- The Washington Times - Saturday, October 28, 2006

Asian security

There was a lot of news out of Secretary of State Condoleezza Rice’s visit to China last weekend: We carried a banner headline across the top of Saturday’s front page saying China had secured a promise from North Korea that it would not conduct another nuclear test and had blocked bank transfers to Pyongyang.

“In this entire 30-year history of the North Korean nuclear program, this is the first time that the international system has been able to actually impose a cost on North Korea for its nuclear behavior,” Miss Rice crowed after her meetings with President Hu Jintao.

Under the circumstances, it is perhaps understandable that no one saw fit to report on something else she said: The United States would like to encourage a number of Asian nations — beginning with but not limited to North Korea’s close neighbors — to form a new organization to deal with mutual security issues.

Miss Rice, in a briefing for the handful of reporters who travel with her, made clear that this would not be a closely integrated grouping like NATO. But it would provide a structure for cooperation and coordination among the United States and the major East Asian powers.

Our reporter Nicholas Kralev called me on Sunday morning to discuss it. He thought it was a good story, but he wanted to wait until he got back to Washington so he could talk to some experts and analysts and put it into context. No one else seemed to be writing about it, so I agreed to wait.

Mr. Kralev got to work on the story Tuesday, going to his notebook for the quotes.

“I don’t think this region is probably going to develop an organizational structure anything like what you have in Europe,” he quoted Miss Rice as saying. But more informal “mechanisms,” based on the participants in the six-party talks and a few other countries, “are going to need to come into being and begin to give the region a way to have this conversation.”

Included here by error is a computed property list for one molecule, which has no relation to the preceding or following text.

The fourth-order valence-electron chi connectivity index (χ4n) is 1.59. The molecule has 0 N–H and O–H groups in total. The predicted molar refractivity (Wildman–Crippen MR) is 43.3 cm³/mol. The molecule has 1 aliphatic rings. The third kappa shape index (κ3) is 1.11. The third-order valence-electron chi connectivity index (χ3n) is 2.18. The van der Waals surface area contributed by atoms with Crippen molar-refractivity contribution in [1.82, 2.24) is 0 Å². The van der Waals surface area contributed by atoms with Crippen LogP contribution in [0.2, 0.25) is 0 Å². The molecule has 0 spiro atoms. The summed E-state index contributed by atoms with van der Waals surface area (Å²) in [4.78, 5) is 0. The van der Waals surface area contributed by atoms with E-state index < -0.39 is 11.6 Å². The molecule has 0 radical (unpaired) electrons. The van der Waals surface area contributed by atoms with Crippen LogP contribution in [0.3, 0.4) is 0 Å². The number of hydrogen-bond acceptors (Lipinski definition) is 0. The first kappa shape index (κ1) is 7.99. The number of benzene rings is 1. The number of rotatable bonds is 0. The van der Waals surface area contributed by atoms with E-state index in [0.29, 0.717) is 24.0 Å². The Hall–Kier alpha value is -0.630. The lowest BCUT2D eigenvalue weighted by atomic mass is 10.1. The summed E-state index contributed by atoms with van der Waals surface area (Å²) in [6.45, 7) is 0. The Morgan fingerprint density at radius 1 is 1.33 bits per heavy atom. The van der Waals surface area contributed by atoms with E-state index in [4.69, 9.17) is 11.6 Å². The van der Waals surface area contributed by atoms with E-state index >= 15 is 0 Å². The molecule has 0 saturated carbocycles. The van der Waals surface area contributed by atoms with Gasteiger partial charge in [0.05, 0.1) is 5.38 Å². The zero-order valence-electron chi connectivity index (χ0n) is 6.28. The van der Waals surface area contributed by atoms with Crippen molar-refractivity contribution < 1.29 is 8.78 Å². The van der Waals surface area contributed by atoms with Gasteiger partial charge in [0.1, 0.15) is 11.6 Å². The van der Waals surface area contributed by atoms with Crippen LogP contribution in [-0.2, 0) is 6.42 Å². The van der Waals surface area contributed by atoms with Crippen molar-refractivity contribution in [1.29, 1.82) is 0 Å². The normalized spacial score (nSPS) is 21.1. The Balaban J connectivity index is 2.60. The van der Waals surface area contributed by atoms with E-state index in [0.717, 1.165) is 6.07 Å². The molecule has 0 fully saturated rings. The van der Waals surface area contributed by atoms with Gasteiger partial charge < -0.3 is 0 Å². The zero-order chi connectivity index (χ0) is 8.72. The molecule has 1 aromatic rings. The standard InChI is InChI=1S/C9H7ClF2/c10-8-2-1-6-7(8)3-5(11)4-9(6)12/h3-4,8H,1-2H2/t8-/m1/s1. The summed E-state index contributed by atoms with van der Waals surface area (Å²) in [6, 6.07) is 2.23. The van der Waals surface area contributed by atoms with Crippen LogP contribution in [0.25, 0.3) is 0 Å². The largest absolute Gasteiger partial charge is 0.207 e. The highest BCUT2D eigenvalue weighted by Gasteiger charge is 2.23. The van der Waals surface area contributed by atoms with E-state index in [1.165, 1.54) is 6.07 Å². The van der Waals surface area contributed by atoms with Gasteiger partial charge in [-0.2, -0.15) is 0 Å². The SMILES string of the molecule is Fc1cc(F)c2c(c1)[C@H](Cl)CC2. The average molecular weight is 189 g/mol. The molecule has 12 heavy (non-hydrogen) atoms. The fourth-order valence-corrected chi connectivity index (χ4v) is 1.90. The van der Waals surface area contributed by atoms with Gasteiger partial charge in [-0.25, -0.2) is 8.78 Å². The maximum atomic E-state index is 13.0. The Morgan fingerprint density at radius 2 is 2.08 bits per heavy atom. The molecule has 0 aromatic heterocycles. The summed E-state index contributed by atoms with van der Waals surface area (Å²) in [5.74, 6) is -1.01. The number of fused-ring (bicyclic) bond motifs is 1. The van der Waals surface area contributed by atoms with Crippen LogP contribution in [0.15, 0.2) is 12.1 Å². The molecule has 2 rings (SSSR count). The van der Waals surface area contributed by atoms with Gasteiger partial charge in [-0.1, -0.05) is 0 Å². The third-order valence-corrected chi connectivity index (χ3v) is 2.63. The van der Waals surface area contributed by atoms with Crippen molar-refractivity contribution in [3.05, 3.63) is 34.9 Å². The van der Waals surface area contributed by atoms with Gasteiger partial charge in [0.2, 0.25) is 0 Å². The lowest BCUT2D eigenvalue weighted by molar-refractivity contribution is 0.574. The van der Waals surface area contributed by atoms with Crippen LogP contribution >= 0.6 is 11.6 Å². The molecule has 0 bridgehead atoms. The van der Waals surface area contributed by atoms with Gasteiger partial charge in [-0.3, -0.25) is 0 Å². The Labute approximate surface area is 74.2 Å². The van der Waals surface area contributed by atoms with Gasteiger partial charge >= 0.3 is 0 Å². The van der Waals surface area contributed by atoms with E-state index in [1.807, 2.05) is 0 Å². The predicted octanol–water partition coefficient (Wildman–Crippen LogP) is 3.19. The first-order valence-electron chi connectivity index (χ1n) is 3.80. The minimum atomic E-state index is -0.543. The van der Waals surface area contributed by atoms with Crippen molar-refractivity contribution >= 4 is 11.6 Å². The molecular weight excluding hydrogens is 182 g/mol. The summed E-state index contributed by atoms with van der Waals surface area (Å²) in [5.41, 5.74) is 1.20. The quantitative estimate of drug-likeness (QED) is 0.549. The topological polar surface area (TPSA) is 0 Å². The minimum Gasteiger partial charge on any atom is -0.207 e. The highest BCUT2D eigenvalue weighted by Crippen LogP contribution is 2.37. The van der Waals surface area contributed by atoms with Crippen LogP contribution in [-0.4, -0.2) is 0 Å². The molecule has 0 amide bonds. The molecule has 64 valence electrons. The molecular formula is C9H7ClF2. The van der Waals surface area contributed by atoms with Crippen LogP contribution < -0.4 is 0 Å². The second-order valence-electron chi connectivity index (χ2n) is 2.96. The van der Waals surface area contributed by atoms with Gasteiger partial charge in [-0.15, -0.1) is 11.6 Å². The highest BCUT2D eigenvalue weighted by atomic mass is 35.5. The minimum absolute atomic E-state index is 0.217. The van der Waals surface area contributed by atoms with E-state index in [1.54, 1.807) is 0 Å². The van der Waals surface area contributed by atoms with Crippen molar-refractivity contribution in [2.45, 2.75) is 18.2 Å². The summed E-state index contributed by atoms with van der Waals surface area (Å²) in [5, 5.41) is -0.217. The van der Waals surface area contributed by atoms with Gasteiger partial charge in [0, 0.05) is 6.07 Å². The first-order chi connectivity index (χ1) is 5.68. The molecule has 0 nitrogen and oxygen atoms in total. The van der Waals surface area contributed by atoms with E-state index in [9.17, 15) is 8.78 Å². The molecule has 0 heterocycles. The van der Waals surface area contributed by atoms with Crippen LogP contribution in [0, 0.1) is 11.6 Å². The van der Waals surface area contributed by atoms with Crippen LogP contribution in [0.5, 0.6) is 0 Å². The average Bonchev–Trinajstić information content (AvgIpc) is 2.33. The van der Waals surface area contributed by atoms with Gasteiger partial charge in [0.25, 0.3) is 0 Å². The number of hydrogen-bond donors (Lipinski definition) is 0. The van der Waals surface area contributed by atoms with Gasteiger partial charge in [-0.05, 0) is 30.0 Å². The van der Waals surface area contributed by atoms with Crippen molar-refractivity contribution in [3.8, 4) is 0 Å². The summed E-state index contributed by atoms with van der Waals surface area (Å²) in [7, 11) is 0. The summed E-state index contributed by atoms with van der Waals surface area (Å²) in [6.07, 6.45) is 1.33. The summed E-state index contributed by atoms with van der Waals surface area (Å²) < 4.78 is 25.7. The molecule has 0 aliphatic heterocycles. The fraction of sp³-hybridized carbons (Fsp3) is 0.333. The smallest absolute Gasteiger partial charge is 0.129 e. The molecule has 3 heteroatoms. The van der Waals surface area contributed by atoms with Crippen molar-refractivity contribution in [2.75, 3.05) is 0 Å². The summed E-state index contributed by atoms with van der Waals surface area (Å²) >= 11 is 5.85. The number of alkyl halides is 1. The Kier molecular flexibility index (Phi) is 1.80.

Mr. Kralev’s article appeared on the front page Wednesday.

Change of plans?

During the course of Tuesday afternoon, a couple of other things came to light, beginning with a tip that Miss Rice planned to lay out her plan for a new security organization in a scheduled “major policy speech” at the Heritage Foundation the next day.

Two more administration officials confirmed her plans for the speech, and one of them said the idea had been kicking around for several years but had been sidelined in the past by Vice President Dick Cheney and Defense Secretary Donald H. Rumsfeld.

An official also said the plan had been conceived with the idea that North Korea would be offered membership in the new organization if it agreed to dismantle its nuclear program, but that some administration officials were concerned about seeming to reward Pyongyang for its recent nuclear test.

Mr. Kralev was at the Heritage Foundation for Miss Rice’s speech the next day, primed to press her on whether, and under what circumstances, North Korea might be invited to join the proposed organization.

But a funny thing happened. The secretary spoke at length about the need for Asian nations to cooperate more closely on security matters, but made no mention of a new organization.

So what happened? Had three separate administration officials given us erroneous information about the contents of her speech, or had Miss Rice for some reason decided at the last minute to drop the reference?

The answer Mr. Kralev got when he called back a source was less than persuasive. The source said he had only meant to indicate she would be discussing the substance of her proposal, not the mechanics.

Maybe. Or maybe our story aroused opposition within the administration that led to the plan being sidelined again. Or someone was angry about the plan coming out prematurely. Or maybe Miss Rice simply wanted to make sure she didn’t upstage President Bush, who had unexpectedly convened a press conference on Iraq that morning.

David W. Jones is the foreign editor of The Washington Times. His e-mail is [email protected] washingtontimes.com.

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